Authentication and access control are normally considered separate security concepts that have separate goals and are supported by separate security mechanisms. In most operating systems, however, access control is exclusively based on the identity of the requesting principal, e.g., an access control mechanism based on Access Control Lists simply verifies that the authenticated identity of the requesting principal is on the list of authorized users. In this paper we propose a delegation mechanism for nomadic users, which exploits the amalgamation of authentication and access control in most operating systems, by delegating privileges at the identity level. The complexity of classic delegation models, especially if it strictly fol- lows the principle of least privileges, often leads to poor usability which motivates a user to circumvent the default delegation mechanism. On the other hand, the identity delegation makes good use of trust relationships between users of a particular environment and offers the possibility of improved usability. Although it might violate the principle of least privileges, but practically it could increase the over all security of a nomadic environment where users need to frequently delegate their duties. The proposed mechanism is independent of the choice of access control mechanism, as there is no distinction between a delegator and a delegatee for the rest of the system and the delegation event is only logged at the authentication level. Due to its improved usability, the motivation of sharing authentication tokens is reduced.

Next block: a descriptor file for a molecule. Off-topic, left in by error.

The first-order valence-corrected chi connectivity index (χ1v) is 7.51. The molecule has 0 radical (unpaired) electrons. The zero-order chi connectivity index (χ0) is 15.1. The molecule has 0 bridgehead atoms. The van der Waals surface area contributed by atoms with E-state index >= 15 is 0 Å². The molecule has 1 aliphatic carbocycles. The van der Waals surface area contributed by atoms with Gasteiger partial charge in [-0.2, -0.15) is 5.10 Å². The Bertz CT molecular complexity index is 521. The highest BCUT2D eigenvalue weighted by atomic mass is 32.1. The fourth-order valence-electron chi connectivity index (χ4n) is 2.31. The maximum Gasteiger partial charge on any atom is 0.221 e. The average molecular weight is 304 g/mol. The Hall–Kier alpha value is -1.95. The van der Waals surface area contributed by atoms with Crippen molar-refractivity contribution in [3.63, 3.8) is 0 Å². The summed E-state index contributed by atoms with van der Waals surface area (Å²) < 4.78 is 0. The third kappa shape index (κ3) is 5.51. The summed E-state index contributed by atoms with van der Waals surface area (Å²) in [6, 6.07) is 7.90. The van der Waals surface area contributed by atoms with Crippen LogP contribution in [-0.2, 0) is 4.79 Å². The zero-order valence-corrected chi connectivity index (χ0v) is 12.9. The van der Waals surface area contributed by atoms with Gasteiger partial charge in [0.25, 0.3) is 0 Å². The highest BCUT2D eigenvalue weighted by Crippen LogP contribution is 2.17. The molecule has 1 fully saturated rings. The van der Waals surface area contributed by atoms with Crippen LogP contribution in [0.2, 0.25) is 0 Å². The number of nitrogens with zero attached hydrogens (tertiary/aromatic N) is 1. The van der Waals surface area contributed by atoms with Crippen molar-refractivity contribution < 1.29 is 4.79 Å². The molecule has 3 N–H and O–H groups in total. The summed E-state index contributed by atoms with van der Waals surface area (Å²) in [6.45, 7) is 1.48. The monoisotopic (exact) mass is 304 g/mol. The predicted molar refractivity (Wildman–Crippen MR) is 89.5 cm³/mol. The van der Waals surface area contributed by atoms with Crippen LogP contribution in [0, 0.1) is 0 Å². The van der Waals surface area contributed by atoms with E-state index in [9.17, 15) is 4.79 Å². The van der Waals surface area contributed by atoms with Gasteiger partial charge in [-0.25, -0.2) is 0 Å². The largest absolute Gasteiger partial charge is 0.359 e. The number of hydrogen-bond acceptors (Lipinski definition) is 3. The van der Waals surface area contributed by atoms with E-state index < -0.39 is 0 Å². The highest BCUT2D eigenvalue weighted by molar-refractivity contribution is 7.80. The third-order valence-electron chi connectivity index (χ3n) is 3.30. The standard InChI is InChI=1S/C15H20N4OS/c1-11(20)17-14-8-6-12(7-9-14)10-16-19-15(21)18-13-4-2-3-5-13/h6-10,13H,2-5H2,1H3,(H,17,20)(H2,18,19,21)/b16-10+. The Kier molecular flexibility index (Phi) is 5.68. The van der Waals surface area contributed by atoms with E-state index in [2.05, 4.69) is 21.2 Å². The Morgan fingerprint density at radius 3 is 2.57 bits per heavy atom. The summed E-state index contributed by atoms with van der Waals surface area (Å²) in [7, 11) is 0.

|Title of host publication||Identity and Privacy in the Internet Age, Proceedings : Lecture Notes in Computer Science|
|Publication status||Published - 2009|
|Event||NordSec 2009 - |
Duration: 1 Jan 2009 → …
|Period||01/01/2009 → …|